Erwin J. Shustak  1:18  

Good to be here. Thank you, Chad.

Chad Franzen  1:20 

Hey, tell me as we get started here at how and when you wanted to become an attorney.

Erwin J. Shustak  1:25

Very young actually. It really, it really, I was drawn to the law. You know, when I was a kid growing up, as most people in junior high school in high school were bullied. It really bothered me that they were victims, and they were people that were stronger or appear to be stronger that would take advantage of them. And I felt that I could best serve people, which is what I wanted to do, by being their advocate by sailing between them. And the people that were trying to take advantage of them or push them around. And that really resonated with me partly, partly, I was thinking this the other day, there was a show on in the late 50s, early 60s with Richard Boon, it was called Paladin, and it was half Gun Will Travel his business card said cable palette in San Francisco. And that’s what he was he was basically literally a hired gun. And I I really, that really appealed to me because people with problems people need came to him. And he was able to offer them a solution. Well, I don’t we don’t have guns, we don’t strap on a six shooter. But we we really are literal, the legal equivalent of hired guns, people come to us when they have a problem. And they want us to solve their problem and stand between them, the people that are causing them a problem. And that really, from a very young age that appealed to me that I was drawn to that very early on.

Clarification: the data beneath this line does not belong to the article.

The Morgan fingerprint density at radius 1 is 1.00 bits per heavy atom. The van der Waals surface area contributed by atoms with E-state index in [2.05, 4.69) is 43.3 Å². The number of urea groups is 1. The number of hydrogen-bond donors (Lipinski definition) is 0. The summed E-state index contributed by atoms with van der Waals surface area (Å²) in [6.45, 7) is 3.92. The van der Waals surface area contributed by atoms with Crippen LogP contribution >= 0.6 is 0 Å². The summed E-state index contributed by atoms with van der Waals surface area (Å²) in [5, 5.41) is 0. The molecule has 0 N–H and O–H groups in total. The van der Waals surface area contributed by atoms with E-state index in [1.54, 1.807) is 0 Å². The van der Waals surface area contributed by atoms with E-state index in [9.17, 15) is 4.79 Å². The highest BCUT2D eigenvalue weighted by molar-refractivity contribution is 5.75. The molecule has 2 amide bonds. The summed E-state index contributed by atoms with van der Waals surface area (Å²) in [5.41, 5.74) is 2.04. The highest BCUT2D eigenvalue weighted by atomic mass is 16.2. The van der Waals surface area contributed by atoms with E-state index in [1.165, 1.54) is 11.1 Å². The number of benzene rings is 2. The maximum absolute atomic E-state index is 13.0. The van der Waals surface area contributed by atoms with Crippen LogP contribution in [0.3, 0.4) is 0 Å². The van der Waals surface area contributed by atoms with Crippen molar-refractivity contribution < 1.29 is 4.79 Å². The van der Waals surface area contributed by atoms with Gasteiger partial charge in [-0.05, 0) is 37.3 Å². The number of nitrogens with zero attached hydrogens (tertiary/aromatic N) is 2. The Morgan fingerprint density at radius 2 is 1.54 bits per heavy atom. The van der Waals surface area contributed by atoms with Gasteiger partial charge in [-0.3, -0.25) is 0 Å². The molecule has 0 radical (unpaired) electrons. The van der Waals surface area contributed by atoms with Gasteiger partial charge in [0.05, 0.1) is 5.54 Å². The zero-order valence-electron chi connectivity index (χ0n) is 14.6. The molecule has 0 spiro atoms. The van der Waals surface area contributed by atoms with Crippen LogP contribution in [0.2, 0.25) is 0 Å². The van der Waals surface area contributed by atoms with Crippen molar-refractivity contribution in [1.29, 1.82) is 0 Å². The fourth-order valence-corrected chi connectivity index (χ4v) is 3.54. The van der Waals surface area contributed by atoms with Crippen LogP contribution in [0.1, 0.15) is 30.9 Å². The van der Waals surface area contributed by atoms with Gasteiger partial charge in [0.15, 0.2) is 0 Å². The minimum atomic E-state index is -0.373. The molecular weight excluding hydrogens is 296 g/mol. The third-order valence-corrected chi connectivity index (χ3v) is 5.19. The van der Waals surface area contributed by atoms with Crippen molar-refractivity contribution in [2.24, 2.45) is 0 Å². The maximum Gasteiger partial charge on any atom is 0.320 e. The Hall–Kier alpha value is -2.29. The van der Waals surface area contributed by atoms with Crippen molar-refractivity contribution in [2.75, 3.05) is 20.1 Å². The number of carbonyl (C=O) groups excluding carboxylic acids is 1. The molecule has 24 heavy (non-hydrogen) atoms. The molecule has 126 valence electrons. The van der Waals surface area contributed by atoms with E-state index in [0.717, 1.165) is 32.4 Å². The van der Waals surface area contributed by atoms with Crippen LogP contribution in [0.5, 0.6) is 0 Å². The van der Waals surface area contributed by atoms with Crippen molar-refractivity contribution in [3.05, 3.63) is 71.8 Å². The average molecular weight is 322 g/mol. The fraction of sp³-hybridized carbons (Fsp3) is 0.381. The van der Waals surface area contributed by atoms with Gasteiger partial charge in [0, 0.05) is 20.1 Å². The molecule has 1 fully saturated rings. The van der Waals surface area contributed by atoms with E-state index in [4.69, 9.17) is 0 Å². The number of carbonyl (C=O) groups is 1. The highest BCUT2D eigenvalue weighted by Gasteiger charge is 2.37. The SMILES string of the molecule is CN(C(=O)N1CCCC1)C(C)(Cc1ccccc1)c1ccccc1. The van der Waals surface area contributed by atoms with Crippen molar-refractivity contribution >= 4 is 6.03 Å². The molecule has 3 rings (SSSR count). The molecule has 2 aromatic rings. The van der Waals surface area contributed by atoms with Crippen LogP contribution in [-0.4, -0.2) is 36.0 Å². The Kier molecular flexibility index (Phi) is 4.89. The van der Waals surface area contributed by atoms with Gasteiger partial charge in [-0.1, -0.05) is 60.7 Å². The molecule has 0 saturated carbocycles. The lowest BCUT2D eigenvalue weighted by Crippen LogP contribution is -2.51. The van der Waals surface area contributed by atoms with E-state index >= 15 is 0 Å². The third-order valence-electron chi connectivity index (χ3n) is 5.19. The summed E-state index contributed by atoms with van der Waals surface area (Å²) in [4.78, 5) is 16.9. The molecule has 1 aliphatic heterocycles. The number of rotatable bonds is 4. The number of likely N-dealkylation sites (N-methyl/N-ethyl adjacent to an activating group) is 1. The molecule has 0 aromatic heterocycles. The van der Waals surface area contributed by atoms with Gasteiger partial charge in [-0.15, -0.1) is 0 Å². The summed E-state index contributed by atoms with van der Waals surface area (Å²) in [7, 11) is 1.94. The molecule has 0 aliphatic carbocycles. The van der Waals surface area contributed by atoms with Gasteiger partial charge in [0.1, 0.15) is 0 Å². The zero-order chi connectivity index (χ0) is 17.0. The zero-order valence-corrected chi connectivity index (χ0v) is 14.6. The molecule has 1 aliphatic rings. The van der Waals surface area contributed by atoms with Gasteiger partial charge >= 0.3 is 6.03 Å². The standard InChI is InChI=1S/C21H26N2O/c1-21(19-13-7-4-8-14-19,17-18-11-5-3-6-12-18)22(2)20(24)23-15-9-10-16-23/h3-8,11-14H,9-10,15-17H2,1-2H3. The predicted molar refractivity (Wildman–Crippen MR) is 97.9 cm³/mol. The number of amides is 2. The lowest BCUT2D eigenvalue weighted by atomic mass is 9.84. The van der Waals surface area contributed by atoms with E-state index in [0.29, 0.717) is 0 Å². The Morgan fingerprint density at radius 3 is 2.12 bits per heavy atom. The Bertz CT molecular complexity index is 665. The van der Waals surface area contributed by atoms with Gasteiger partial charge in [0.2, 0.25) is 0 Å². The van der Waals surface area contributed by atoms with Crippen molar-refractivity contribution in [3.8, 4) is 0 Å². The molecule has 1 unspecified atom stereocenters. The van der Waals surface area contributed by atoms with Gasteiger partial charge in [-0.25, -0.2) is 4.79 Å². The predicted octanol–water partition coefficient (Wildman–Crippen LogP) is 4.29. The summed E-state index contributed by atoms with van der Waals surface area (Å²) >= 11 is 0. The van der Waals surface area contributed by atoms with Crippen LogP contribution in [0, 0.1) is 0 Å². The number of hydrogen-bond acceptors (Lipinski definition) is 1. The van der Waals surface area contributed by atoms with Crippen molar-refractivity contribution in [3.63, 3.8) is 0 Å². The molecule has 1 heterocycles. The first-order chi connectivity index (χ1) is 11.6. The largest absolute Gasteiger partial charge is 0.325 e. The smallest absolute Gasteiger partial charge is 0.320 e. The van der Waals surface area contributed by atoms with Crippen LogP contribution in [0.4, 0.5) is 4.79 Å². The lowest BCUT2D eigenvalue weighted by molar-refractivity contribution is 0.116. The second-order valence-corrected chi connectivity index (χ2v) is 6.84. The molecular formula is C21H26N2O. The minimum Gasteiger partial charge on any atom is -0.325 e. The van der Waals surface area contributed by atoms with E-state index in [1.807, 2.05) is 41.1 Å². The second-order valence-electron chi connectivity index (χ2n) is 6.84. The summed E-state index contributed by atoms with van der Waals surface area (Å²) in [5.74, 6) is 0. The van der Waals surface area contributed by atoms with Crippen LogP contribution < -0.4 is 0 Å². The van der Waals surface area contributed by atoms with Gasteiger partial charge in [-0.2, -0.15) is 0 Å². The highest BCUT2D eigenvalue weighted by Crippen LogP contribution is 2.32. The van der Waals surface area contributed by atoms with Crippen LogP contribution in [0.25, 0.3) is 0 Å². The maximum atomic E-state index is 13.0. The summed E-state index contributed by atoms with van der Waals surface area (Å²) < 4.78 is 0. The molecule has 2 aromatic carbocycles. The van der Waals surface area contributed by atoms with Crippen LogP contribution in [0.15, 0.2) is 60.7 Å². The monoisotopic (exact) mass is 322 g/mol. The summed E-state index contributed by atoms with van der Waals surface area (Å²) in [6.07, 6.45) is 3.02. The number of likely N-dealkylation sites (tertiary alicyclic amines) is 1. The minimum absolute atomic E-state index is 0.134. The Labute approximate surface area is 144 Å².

Chad Franzen  2:45

Did you feel like you had kind of a talent for you know, arguing your case or something like that as well.

Erwin J. Shustak  2:50

I when I was younger, I wouldn’t say that I had a talent for speaking as much I wrote very well. I was a newspaper in high school, I wrote a weekly newspaper column, I did well very well in school. But what I did have is I’m not the kind of person that backs down. So when bullies would come up to me, and I was told that I was thin, it didn’t matter. I wouldn’t back down. And I thought you know, that’s a good, that’s a skill set that not everybody has, you can’t push me around, you could try and maybe I got beat up a few times. And I picked myself up and kept going. But I didn’t back down. And I thought you know, that’s a good skill set that not everybody has. And I think that would serve my clients very well. Having somebody that in a very professional, very ethical way, just doesn’t back down doesn’t give up. And we that’s what we do. We just keep coming.

Chad Franzen  3:42 

Very nice. So you knew you wanted what you wanted to do and the reasons why you wanted to do it. How did you kind of get started then in the legal industry?

Erwin J. Shustak  3:48